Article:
A rare moment of continuity

So there was that.

My last post generated a lot of good responses- thanks to those who shared with me, and asked about the how and why of it. I’ll get into that a little bit here, and expand on my thinking.

Some had asked whether it was drawn from personal experience or mostly fiction, and my answer was that it is, as most of my work, a little of both. I’ve always maintained that we draw at least partially from our life experiences in writing, and that piece was no exception. I’ve been on both sides of similar conversations, and found myself thinking about it a lot.

Some people were led to share with me in the wake of that post, and I’m humbled by that- I like hearing people’s stories, and it’s hard for people to open up like that. If my writing hits home, then I know I’ve done a good job- I think good writing will do that. It was heartbreaking to hear from friends who could relate to a lot of what I wrote, feeling numb to the world or cynical about so much of what had gone on and does go on in their lives.

 

It came up at our small group a couple weeks back, when our group was asked if there was something they could change about themselves, what would it be? My response was, “I didn’t want to be as cynical.” As much fun as a cynical wit can be, genuine cynicism can be very poisonous, and affect our outlooks in ways that we don’t always see.

It’s not easy. We’re in a cynical society, where assuming the worst is often the safest route for anyone to take, in so many paths of our lives. Genuine hope or optimism is met with mockery, and squelched before others can feel the same. And missed opportunities can lead to self-loathing, another acidic trait.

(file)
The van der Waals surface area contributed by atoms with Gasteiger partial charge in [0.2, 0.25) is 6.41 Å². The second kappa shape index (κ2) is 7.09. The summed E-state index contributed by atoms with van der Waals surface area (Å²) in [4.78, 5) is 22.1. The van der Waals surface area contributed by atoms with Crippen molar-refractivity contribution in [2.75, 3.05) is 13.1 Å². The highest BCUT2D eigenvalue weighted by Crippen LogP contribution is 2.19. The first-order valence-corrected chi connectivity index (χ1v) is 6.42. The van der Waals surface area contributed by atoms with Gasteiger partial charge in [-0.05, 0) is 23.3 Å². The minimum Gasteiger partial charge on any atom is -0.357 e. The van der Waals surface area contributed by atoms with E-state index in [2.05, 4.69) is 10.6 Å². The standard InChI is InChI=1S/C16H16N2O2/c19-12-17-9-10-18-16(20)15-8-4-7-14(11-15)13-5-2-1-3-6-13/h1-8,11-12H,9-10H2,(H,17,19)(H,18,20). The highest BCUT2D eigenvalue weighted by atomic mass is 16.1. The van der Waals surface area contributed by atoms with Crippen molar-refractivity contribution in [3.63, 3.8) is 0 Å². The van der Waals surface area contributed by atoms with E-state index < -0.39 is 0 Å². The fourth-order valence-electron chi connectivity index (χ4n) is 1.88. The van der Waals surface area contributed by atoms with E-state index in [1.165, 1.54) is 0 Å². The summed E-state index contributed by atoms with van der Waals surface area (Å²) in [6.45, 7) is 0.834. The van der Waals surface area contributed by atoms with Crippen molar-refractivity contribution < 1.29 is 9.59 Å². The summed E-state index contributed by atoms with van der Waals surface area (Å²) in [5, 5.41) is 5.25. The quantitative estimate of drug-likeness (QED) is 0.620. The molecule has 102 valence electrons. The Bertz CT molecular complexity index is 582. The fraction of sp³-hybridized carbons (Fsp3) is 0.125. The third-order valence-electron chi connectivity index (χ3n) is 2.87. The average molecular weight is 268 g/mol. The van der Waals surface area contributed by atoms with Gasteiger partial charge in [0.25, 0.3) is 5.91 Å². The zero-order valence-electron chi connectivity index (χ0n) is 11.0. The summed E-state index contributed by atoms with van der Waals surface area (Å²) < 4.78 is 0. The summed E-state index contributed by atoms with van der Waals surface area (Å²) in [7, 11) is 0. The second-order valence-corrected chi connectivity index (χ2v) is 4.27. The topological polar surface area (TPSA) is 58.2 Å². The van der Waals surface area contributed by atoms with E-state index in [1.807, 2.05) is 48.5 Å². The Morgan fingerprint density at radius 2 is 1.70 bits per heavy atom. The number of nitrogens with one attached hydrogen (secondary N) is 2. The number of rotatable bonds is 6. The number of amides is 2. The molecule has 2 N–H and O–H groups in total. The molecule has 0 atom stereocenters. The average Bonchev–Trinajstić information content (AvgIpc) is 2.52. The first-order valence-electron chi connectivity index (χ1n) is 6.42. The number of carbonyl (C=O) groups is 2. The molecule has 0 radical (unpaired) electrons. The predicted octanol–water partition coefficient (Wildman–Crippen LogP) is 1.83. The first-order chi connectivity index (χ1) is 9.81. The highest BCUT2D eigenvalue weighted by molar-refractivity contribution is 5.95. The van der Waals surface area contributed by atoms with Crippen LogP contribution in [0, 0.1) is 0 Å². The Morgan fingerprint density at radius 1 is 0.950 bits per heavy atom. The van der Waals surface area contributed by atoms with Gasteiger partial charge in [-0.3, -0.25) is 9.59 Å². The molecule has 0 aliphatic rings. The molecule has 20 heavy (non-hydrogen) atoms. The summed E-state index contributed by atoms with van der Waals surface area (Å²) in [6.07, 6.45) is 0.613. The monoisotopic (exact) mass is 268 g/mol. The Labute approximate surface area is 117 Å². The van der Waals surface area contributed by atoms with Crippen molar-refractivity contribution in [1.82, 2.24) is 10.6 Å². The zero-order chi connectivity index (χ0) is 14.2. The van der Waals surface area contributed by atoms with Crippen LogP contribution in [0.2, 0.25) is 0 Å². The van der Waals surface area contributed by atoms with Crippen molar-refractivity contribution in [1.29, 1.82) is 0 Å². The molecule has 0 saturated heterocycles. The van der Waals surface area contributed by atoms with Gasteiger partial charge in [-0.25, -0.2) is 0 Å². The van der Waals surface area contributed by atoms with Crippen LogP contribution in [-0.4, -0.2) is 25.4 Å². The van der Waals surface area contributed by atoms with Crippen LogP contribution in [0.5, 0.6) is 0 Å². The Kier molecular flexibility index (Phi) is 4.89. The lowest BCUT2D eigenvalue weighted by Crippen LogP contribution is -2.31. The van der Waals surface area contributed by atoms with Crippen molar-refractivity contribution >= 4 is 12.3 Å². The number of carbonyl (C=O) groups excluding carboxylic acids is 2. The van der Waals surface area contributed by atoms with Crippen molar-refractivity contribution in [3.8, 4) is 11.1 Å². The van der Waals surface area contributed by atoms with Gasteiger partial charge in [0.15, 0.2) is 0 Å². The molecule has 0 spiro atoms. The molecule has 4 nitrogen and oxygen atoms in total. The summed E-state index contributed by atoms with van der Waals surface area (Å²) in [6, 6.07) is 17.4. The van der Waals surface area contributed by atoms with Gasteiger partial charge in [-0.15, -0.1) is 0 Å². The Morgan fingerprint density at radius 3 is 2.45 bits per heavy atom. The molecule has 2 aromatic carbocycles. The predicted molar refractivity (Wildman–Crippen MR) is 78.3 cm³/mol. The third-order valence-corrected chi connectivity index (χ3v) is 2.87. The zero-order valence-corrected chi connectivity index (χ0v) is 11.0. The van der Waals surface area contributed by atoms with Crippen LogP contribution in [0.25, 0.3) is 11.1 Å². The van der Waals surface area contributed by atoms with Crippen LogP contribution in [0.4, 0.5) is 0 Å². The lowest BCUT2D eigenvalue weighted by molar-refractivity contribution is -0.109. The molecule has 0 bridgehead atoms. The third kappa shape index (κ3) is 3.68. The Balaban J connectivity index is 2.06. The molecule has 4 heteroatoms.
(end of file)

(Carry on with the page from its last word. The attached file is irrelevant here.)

I know I’ve missed chances because of fear, or cynicism. But I can’t get stuck in that. We need to have hope, and be honest about ourselves. How else can we break the cycle, not get bitter or stuck where we are? How many are there who are afraid, secretly heartbroken but not wanting to admit to it, putting up a wall of apparent indifference?

It’s a challenge to avoid being cynical. It has been for me. But we have so much, and hope for so much more. We can’t lose that, ever. That’s how we’ll win, and get past the things that make us hurt.
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3 thoughts on “A rare moment of continuity

  1. DaveC Post author

    I had trouble with that question when posed to me at small group, little surprise I still am. I know what I would LIKE it to look like, if that makes any sense.

    I picture myself as something of a cynic, someone who’s always looking for the cloud in every silver lining, and often times dismissing a possibility rather than having hope that something might work. I too often go into situations looking for ways to fail, and reasons something won’t work, and it becomes a self-fulfilling prophecy. I don’t take a lot of risks. And while there’s value in being pragmatic, I think I let a negative outlook affect how I approach a lot of situations.

    Cynicism and fear hold me back from taking risks. Some of that’s confidence (fear), and some of that’s the outlook. I feel like I could stand to take a more positive outlook. To not be looking for the smarmy remark in any situation, but how I can improve it, and build someone or some situation up rather than tearing it down or being fatalistic about what it could be.

    That’s general, but practically, I’m still feeling out how it would apply.

  2. Katie Allard

    There’s a time amd a place for all things, Light-hearted cynicism can be a source of joy when shared lovingly with people who know you better. Dark-heared cynicism only serves to cripple and destroy, as it undermines love. A lot of risks can be taken when love is the motivation and you trust in Providence.

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